It is perhaps ignorance that has caused the CCP to choose this very site, but it is also the ultimate ignominious indignity, that the statue of Dr. Miguel Caetano Dias is condemned to the sight and stench before him every day. The champion of sanitation and public health is surrounded by a breeding-ground for vermin and disease. Could there be a worse slap in the face to the memory of a once-respected and loved public figure?

One really fails to understand the logic: garbage was never dumped in the heart of town before for later, periodic, erratic collection. Why now? We’ve been unable to get a satisfactory answer despite taking it up with the authorities. The ground staff in the garbage trucks plead helplessness; “take it up with those above.”

Will the much awaited telescope and microscope ever arrive, to see this problem and take action? Or is now a malodour-ometer required as well?

If anything, the filth has only proliferated and worsened since these pictures were taken and at the time of uploading this post.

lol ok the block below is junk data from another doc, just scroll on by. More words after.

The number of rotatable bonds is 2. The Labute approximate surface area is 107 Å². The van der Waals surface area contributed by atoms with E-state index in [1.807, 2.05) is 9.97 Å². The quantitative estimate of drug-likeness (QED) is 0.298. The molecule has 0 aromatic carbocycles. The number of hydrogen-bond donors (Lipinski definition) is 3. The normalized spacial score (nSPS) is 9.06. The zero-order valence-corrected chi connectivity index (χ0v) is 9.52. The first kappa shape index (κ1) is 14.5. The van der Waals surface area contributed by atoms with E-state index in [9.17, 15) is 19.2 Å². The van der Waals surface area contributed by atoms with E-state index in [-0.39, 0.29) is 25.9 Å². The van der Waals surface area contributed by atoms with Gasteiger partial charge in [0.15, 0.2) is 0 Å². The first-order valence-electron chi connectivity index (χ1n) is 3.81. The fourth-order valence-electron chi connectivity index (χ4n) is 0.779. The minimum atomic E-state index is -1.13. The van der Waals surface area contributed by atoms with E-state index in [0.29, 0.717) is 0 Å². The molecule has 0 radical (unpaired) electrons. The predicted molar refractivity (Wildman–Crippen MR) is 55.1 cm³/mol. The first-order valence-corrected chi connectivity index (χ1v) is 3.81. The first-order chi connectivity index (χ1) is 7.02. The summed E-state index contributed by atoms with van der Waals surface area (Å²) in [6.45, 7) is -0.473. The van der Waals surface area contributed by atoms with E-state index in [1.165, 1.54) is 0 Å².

Maria’s story


Last month I was commissioned to cover, for the national and international press the historic run of performances of Domenico Cimarosa’s 1792 comic opera in two acts, ‘Il Matrimonio Segreto’ at the recently restored and reopened Royal Opera House Mumbai, produced by Patricia Rozario’s Giving Voice Society, with an impressive all-Indian double cast comprising twelve of her voice students, and with musicians of the Symphony Orchestra of India. It was the first time a full-length opera had graced the stage of the over-century old Baroque-style opera house.

While interviewing various people involved in the production, I stumbled upon the heartwarming story of conductor Maria Badstue. I had been told that she was of Indian origin, and was returning to India for the first time in her life. That intrigued me, and I was keen to learn more. But her story bowled me over completely.

maria story